Reality struck the other evening when I arrived home from work and saw that the dining room was dark, tented in shade. During the day the awnings guys had done their work, installing the canvas coverings that convert my back porch into a cool perch. It may not be summer by the calendar, but it has arrived on my timetable.

There was a time when I dreaded a Baltimore summer, but now I'm a convert. These stretched-out days are perfect for keeping the windows open and getting a start at 6 in the morning.

The city noise doesn't bother me; I actually enjoy it. This is the time of the year for the whirl of the police helicopters, the chimes of ice cream wagons, eavesdropping on your neighbors, the train toots -- and that quintessential summer sound of a ball game on the radio.

How about the scents? The other evening, on the way home from a Catonsville cookout, I discovered that Interstate 95 could smell like a honeysuckle perfume factory.

The harbor has looked fantastic this week with the full moon; for some reason, the Domino Sugars sign seems brighter in the summer.

While I get into the crowds that swarm around Oriole Park, I do miss having this summer buzz on 33rd Street and Memorial Stadium. Hey, it's the good old summertime, and it's OK to be a little reflective.

A few weeks ago, I stripped the house for tropical city living. My wool rugs disappeared, and I threw out the last of the Christmas papers and gift bags that I had been hoarding for no good reason. I cursed while maneuvering the porch furniture out of the cellar. My screens went in. I upped the iced tea production.

In the same way that I've surrendered to a Baltimore summer, I've made my peace with my garden. I now grow what thrives in Maryland. For years, I consulted books and guides written by people who live in New England, Michigan or, worse yet, England. That was a huge mistake. There is a reason that Maryland loves its black-eyed Susans, names a drink after them and uses them to decorate prize horses. I also buy what the farmers are selling at the local markets. I figure that if they can grow it in Cecil County, it'll live in Charles Village, too.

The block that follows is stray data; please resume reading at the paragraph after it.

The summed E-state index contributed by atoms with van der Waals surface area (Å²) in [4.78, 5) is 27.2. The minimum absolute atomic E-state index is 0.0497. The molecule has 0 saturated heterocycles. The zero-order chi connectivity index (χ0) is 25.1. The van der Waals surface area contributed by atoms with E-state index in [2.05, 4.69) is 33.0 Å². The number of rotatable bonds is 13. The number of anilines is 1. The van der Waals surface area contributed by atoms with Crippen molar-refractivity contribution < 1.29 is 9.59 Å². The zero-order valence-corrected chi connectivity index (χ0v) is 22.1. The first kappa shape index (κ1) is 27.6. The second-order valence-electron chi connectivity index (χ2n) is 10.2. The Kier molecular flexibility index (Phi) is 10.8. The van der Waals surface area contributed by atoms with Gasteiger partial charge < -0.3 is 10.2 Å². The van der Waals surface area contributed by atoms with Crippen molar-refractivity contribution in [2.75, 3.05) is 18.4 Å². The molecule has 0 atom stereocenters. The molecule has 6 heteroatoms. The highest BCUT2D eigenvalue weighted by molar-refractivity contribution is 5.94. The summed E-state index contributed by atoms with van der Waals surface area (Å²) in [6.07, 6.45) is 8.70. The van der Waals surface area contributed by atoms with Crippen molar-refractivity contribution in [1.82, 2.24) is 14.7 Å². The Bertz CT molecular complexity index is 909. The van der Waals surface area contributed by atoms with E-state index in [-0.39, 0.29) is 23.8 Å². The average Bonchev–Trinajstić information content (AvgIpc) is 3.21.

The other night I was deep into my summer reverie on the back porch. The lightning bugs were just coming out, and the last of the neighbor's barbecue smoke was wafting about. I could just make out the streetlights through some junk trees in the alley. The last light of the day picked out the new blooms on a hydrangea.

Then the doorbell rang. It was a neighbor inviting me to a back-alley social gathering this weekend. As I opened the door and switched a light on, a 3-inch water bug bolted up the front hall. My foot landed on it as it went for the stairs. The message? Summer's little messengers are ready -- and so am I.

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